He currently lives in California, where he works as an editor-at-large for Unnamed Press and fiction editor at TASTE magazine. He grew up in the Midwest, in the southern Minnesota town of Hastings, where he often failed his driver’s license exams. He does not own a gun and a motorcycle, which makes him unique among the men in his extended family. He does, however, like wine, books, football, and peas.

Website: http://www.jryanstradal.com/

Kitchens of the Great Midwest: The Story Behind the Story

Monday, October 23 at 7:00 p.m.
L.E. Phillips Memorial Public Library, downtown Eau Claire

Ryan Stradal will talk about how his life growing up in the Midwest influenced his writing, prepared him for a career as a novelist, and inspired the characters and setting of is debut novel.  Kitchens of the Great Midwest delves into the American heartland, sweeping the vast landscapes of Lutheran church bake-offs, chili-pepper eating contests, and the opening of deer season to capture the zeitgeist of the Midwest and the rise of foodie culture.  It is a book about the family you lose, the friends you make and the chance connections that can define a life.

 

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Jim Walsh is an award-winning author, journalist, writer, and songwriter from Minneapolis. His work has appeared in Rolling Stone, the Village Voice, the St. Paul Pioneer Press, City Pages, Southwest Journal, Minnpost.com and many other publications. He is the author of Gold Experience: Following Prince in the ‘90s, which was published in 2017, after the Minneapolis-based rock musician’s death in 2016. Gold Experience is based on Walsh’s in-depth coverage of Prince for the Pioneer Press, from major concerts to late-night bashes at his Paisley Park home and studio. Walsh also has published Bar Yarns and Manic-Depressive Mixtapes: Jim Walsh on Music from Minneapolis to the Outer Limits, The Replacements: All Over But The Shouting: An Oral History and, with Dennis Pernu, The Replacements: Waxed Up Hair and Painted Shoes: The Photographic History.

A teacher at the Loft Literary Center, Walsh is the former leader of bands REMs, Laughing Stock, and The Mad Ripple, and the ringleader behind the 10-year-old singer/songwriter showcase The Mad Ripple Hootenanny. His new band Jim Walsh and the Dog Day Cicadas released its debut CD, Songs For The Band To Learn, in May 2017.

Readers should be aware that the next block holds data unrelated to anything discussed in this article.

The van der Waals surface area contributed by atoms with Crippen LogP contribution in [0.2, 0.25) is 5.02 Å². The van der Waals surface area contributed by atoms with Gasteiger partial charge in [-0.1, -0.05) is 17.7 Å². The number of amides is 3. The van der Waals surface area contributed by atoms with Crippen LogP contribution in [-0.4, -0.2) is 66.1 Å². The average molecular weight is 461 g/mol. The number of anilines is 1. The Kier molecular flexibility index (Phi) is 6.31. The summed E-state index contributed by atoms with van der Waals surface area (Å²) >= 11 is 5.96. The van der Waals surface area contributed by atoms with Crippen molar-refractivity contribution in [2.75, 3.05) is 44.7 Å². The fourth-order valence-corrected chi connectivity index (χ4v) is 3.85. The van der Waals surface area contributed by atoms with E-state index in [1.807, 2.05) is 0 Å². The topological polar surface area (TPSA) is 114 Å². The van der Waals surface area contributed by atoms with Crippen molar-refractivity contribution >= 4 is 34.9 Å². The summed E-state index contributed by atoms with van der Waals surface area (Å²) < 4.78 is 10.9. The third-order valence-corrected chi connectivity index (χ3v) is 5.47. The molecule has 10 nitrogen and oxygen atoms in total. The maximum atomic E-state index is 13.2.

Prince and Bar Yarns: Music from Minneapolis and Beyond

Wednesday, October 25, 7:00 p.m.
Chippewa Valley Technical College

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Jillian Weise is a poet, performance artist and disability rights activist. Her work has appeared in The Atlantic, The Huffington Post and The New York Times. She is the author of two collections of poetry and a novel, titled The Colony. Her most recent book, The Book of Goodbyes, won the James Laughlin Award from the Academy of American Poets, which recognizes a superior second book of poetry by an American poet, and the Isabella Gardner Award from BOA Editions. She has received writing fellowships from the FineArts Work Center in Provincetown, the Fulbright Program and the Lannan Foundation.

Weise is an Associate Professor at Clemson University and lives in Greenville, South Carolina. In the fall of 2017, Soft Skull Press will release the 10th anniversary edition of Weise’s first book, The Amputee’s Guide to Sex.

The Katherine Schneider Disabilities Forum

The poet Jillian Weise will talk about how to embrace the unknown and make art in a time of mystery and doubt. She will draw from literary and scientific examples – such as the concept of negative capability and the discovery of “fast radio bursts” in outer space – to emphasize the joy of the unknown. She will describe three moments in her life when supreme uncertainty led her to artistic innovation.

Thursday, October 26, 5:00 – 6:15 p.m.
University of Wisconsin Eau Claire